Pricing Returned Check Charges under Asymmetric Information
Consumer deposit pricing has recently been the subject of close public scrutiny. Banks have been accused of monopolistically setting fees for some of their deposit services at levels greater than associated costs. This paper examines consumer deposit pricing in a world characterized by imperfect information about a heterogeneous customer population. It is demonstrated that banks, in order to minimize an adverse selection problem, utilize a menu of pricing elements including NSF fees, minimum balance requirements, and deposit hold schedules. As a result, competitive banks may be deliberately overcharging for some component deposit services while simultaneously undercharging for others. Copyright 1986 by Ohio State University Press.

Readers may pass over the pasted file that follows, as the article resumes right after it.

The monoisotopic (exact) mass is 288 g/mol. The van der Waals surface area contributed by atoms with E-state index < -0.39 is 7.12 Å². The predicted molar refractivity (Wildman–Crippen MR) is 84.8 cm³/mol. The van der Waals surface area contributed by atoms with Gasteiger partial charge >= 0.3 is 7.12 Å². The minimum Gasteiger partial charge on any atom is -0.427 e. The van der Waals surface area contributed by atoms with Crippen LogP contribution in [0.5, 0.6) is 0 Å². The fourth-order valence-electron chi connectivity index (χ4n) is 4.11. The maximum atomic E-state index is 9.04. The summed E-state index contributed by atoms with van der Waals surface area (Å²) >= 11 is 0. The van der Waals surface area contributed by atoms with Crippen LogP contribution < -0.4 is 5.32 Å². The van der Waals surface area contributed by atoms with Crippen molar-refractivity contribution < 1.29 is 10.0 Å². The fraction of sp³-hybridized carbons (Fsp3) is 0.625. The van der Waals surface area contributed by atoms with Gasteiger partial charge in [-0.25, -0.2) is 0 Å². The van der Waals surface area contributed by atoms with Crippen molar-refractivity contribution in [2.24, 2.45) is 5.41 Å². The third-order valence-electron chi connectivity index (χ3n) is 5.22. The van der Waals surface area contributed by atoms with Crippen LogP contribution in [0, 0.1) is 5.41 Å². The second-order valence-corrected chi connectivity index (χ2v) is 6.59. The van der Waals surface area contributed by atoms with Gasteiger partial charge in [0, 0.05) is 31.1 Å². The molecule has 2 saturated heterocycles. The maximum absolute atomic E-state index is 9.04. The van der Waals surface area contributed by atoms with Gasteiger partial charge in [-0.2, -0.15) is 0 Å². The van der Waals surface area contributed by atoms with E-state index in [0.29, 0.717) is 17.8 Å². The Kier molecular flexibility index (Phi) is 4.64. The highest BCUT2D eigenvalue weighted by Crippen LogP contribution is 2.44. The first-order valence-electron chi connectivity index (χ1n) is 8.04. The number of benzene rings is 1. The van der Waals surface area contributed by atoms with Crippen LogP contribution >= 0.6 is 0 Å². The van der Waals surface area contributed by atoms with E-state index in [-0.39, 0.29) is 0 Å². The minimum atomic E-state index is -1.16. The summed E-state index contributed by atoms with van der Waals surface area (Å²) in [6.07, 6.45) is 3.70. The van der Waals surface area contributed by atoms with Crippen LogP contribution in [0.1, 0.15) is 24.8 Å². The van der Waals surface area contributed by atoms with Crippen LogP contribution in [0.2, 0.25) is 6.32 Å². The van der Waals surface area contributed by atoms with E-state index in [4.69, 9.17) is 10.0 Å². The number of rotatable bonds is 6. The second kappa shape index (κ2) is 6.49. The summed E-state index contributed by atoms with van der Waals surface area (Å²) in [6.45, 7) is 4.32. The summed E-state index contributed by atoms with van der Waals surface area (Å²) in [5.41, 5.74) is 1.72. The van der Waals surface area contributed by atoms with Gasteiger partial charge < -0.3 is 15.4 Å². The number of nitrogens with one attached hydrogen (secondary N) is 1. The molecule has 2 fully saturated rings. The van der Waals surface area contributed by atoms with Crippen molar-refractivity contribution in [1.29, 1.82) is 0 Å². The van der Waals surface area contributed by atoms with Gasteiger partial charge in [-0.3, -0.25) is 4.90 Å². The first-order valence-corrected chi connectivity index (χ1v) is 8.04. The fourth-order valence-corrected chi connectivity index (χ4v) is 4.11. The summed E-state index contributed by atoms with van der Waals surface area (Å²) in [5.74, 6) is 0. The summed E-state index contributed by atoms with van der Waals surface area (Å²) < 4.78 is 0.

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Volume (Year): 18 (1986)
Issue (Month): 4 (November)
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